(Yousuf Saeed, Tasveer Ghar, India)

The walls in and around a Sufi shrine such as that of Nizamuddin Aulia in Delhi are covered with colourful notices and posters (ishtehars) about Sufi ceremonies and Urs celebrations held not only in that particular shrine, but also in faraway dargahs and Sufi centres. While one poster may talk about an event in Siddhartha Nagar (UP), another invites the bholder to a local gathering in Mehrauli (Delhi). There are regional posters from other states such as Bareilly (UP), Seelampuri (east Delhi) and even the southern state of Karnataka (in Chittagoppa, Bidar). But the most fascinating is an information sticker from Karachi, Pakistan, inviting Indian pilgrims to a conference on Sufism! Even if no one travelled from Delhi to Karachi after watching the announcement, the posters and stickers at least make cross-cultural connection between regions and countries, or creating a sense of the ummah (or Muslim community), which is not based on a puritanical or sanitized notion of Arabicized Islam, but a diverse and colourful network of Sufi-related events. Of course, one can also find here notices about events related to other ideologies such as the Wahhabis and Salafis, who are a bit antagonistic to the Sufi shrine culture. One such event advertised was a congregation or Ijtema of the Dawat-e Islami taking place in Okhla (south east Delhi). Interestingly, this diversity of events could be found within a period of a few months. The author looks at the geographical connections being made by these announcement posters in order to create new pilgrimage maps or itineraries, not only to cater to the popular piety but also in the consolidation of the larger identity of South Asian ummah or Muslim community.

7. Reconciling Misunderstandings: Sufism at the Urs of Inayat Khan

         (Jan Scholz, Max Stille, Heidelberg University, Germany)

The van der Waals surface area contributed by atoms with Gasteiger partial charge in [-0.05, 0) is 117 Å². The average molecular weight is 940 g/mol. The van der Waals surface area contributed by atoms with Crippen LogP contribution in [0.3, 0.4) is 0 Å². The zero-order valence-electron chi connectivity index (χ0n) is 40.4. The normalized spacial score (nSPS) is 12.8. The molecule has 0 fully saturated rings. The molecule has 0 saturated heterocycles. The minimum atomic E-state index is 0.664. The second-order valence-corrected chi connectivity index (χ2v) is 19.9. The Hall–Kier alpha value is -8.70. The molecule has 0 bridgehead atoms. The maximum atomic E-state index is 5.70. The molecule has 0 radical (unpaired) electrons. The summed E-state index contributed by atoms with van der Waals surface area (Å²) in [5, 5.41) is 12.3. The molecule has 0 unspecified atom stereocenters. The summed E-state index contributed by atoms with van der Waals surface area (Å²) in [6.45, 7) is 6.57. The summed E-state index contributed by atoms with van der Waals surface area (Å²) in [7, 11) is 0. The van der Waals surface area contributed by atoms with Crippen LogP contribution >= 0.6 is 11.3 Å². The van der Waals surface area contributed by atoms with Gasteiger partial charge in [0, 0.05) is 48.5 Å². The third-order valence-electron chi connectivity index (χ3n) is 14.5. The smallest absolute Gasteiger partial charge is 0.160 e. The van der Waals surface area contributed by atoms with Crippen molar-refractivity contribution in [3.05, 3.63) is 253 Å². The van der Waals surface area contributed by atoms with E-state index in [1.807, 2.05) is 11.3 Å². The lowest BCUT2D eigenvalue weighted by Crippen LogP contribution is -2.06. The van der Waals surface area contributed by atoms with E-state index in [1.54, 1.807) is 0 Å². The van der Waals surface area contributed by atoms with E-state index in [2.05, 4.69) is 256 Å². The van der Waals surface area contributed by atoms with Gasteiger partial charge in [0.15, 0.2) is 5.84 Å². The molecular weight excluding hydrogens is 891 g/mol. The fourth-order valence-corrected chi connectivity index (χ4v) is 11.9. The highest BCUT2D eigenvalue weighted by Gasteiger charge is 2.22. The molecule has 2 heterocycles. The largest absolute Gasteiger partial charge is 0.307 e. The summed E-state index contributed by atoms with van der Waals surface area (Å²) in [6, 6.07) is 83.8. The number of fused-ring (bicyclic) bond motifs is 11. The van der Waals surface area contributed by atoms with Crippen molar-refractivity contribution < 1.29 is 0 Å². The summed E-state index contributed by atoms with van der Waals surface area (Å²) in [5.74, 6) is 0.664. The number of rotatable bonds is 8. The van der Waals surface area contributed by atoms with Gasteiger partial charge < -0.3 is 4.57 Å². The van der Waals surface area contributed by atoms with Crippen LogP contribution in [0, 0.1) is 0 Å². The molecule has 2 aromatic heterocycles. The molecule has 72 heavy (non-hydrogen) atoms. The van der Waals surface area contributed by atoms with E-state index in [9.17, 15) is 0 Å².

Because of the universal nature of Sufism and global travel opportunities that are available now, people from different backgrounds are able to participate on the occasion of Urs of Niẓām ad-Dīn and Inayat Khan. There are various aspects of this process throughout the ceremony at these shrines.This article deals with the Urs ceremony of Inayat Khan which was held in February 2010 in Nizamuddin, Delhi, with a focus on the ceremony’s reception by its participants. Referring to literary scholar Wolfgang Iser who treated the question of indeterminacy in literary texts, it proposes that the transcultural interactions taking place during this ceremony are based on the ceremony’s high levels of semantic indeterminacy. Different parts of the ceremony and the participants’ reactions towards them will be depicted with the aid of videos recorded by the article’s authors as well as by members of Universal Sufism who participated in the ceremony. The authors argue that in a process resembling the act of reading, this indeterminacy is ‘normalised’ by the ceremony’s participants each of whom ‘pins down’ the ceremony’s ‘meaning’ according to his or her own horizon of expectation.

8. Mediating Belief and Senses: Dawat-e-Islami's Emerging Madina of Visuality

        (Noman Baig, University of Texas, USA)

Dawat-e-Islami (DI), an organization to promote Islam in Pakistan was historically known for being averse to modern technology and blamed photographs and video as being a prime source of moral and spiritual degradation. However, in recent years, despite its historical aversion to technology, DI has emerged as an organization embracing all forms of modern technology, making themselves and their services available to a global audience. Through an ethnographic study of the organization in Karachi, the research analyses Dawat-e-Islami’s visual media; pamphlets, stickers, and emerging audio-visual materials. The organization has shifted its focus towards media technology to advance organization’s values, and has opened up new ways of interaction between religious belief and visual media in Pakistan.